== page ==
During the annual three-month Rains Retreat (Phansa in Thai), Buddhist monks are committed to remaining in their monasteries overnight. The tradition predates Buddhism. In ancient India, all holy men, mendicants and sages spent three months of the annual rainy season in permanent dwellings. They avoided unnecessary travel during the period when crops were still new for fear they might accidentally tread on young plants.
In deference to popular opinion, the Buddha decreed that his followers should also abide by this ancient tradition. This initiated a move away from an itinerant life to a more or less settled existence as the advantages of communal living became apparent. Similar monasteries were founded in other countries where Buddhism became established.
Phansa represents a time of renewed spiritual vigour. The monk meditates more, studies more and teaches more. Laymen, too, traditionally endeavour to be more conscientious, perhaps abstaining from liquor and cigarettes and giving extra financial and physical support to their local temples. Phansa is also customarily the season for temporary ordinations. Young men enter the monkhood for spiritual training, to gain merit for themselves and their parents, and to conform to the widespread feeling that a man who has not been a monk cannot be considered a mature adult. In some areas, a man who has never been a monk is avoided by marriageable girls, who regard him as a khon dip, or an ‘unripe person’.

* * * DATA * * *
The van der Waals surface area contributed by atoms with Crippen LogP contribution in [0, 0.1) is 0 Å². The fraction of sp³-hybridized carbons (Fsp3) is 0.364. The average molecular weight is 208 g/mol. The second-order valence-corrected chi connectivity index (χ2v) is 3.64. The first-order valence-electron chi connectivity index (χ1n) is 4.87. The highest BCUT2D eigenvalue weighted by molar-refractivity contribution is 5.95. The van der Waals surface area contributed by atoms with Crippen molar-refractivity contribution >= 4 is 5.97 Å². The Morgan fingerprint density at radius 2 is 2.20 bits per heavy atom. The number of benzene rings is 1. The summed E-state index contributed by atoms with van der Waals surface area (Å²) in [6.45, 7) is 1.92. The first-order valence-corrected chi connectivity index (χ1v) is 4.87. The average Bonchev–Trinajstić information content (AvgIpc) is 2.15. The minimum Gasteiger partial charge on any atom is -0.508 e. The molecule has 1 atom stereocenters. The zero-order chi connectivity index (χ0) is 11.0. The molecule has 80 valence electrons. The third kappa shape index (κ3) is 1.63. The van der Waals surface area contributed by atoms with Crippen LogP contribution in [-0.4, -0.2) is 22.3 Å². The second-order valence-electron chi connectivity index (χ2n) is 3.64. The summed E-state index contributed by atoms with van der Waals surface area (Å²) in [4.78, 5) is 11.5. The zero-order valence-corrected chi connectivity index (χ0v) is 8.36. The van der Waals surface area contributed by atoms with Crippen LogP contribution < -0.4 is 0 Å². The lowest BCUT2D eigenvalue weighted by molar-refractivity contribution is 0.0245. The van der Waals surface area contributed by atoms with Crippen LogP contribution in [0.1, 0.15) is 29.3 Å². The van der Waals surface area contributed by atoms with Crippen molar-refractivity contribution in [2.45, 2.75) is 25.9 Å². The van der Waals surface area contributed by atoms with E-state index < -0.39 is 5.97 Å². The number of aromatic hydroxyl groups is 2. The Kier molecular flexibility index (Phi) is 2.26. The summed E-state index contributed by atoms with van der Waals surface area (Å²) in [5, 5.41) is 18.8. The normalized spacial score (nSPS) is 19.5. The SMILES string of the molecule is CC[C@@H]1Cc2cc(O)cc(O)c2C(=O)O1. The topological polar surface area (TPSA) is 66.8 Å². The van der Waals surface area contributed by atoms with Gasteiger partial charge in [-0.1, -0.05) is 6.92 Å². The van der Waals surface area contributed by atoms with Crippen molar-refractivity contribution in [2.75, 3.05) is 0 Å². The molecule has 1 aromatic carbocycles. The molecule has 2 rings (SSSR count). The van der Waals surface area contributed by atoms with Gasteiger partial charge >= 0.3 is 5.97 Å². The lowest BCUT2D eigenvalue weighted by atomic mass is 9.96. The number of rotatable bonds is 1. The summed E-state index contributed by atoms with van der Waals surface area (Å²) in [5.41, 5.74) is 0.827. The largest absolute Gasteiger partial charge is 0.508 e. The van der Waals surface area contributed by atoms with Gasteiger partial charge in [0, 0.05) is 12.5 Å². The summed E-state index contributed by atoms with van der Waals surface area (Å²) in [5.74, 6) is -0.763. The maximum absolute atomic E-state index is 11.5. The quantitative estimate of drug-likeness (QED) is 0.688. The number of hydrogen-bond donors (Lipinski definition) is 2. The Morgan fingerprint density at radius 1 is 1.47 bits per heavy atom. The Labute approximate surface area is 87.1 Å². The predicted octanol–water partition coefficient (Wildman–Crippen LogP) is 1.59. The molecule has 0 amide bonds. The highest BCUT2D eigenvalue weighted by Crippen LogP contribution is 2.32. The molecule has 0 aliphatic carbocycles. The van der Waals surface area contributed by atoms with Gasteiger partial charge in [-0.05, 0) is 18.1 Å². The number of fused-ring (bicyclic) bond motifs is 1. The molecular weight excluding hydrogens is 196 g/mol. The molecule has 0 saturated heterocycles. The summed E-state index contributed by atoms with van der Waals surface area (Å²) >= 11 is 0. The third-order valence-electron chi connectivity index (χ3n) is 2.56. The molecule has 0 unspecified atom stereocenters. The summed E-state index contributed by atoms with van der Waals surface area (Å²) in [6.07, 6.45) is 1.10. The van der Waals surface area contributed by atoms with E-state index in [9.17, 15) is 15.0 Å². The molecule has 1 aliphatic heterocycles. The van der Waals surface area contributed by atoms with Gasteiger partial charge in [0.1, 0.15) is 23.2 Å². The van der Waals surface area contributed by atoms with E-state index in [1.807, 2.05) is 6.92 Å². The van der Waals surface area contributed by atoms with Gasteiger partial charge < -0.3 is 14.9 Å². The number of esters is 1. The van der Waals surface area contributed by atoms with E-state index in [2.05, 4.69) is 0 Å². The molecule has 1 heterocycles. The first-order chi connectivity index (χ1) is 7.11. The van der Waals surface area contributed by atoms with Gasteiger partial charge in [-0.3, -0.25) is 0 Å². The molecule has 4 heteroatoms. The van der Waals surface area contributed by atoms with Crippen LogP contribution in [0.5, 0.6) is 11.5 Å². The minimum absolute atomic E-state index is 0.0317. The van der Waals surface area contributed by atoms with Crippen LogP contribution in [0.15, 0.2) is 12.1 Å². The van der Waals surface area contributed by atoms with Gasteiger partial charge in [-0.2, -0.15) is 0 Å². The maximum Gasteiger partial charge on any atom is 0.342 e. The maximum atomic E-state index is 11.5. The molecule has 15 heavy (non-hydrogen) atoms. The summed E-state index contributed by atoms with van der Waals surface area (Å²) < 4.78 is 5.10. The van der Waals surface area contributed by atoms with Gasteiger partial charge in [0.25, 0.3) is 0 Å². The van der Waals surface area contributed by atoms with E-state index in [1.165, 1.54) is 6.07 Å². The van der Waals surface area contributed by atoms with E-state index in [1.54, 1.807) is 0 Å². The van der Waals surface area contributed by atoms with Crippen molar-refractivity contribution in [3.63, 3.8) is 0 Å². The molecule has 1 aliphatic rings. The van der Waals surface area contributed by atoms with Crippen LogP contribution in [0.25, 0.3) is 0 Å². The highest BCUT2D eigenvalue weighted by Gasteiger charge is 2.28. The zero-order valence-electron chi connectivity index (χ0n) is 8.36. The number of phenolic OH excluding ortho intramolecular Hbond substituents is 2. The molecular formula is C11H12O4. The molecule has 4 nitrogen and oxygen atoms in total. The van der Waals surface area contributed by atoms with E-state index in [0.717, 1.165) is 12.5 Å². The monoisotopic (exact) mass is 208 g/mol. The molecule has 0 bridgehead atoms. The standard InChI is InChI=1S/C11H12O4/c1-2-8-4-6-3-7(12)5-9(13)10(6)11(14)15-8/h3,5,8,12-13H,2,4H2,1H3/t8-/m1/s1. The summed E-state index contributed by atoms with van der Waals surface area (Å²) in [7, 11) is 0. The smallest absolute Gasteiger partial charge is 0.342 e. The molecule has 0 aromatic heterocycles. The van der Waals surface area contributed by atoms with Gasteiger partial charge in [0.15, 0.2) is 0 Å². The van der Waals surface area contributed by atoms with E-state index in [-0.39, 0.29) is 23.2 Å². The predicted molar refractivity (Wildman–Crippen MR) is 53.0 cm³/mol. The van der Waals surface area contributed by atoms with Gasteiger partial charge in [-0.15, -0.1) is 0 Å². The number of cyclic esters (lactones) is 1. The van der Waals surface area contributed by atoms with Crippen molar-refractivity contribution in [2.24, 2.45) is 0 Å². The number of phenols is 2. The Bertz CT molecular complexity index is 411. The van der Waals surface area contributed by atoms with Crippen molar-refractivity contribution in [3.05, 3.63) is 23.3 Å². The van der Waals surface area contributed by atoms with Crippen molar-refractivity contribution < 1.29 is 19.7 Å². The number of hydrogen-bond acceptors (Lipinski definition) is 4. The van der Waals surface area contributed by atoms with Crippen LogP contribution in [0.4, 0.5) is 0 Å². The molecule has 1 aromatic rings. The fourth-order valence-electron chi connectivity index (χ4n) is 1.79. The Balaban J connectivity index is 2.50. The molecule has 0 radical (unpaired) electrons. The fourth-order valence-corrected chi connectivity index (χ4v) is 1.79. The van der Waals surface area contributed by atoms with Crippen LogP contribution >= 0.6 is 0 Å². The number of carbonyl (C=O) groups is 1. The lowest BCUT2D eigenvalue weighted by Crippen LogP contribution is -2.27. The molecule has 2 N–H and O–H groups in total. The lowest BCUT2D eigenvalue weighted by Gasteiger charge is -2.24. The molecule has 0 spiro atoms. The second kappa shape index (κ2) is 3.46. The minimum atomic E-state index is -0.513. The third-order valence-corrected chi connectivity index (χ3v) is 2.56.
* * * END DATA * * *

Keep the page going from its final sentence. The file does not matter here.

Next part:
The Buddhist ordination is a mixture of religious solemnity, merit-making and boisterous celebration reflecting a Thai belief that the three most important events of a man’s life are his birth, his ordination and his marriage. The ordination ritual itself evolved over 2,500 years ago during the Buddha’s life as the Sangha (the Buddhist monastic order) took form and has changed little to this day. Socially, the ordination is something in which the entire village participates. Village monks comprise the presiding chapter and preceptors. Villagers gain merit by accompanying the tonsured, white-robed candidate for monkhood (known as naag) in a colourful procession to the temple. Small children join the procession which is often marked by joyous dancing and the heady throb of long drums.
Symbolism permeates every aspect of the ordination ceremony. The naag’s white robe connotes purity; the royal umbrella held over his head before he enters the chapel reminds participants of the royal heritage Prince Siddhartha Gautama renounced during his spiritual quest to become Buddha. The naag leads the villagers in a triple circumambulation of the temple chapel to evoke the Buddhist Triple Gem-the Buddha, the Dhamma and the Sangha (the Teacher, the Teaching and the Taught).
The naag carries, in an attitude of worship, an incense stick, flower and candle ‘bouquet’. The candle stands for the transitoriness of light (life); the incense symbolizes pure life's fragrance; and the flower is a reminder of the impermanence of beauty.
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Article Added on Thursday, January 7, 2010
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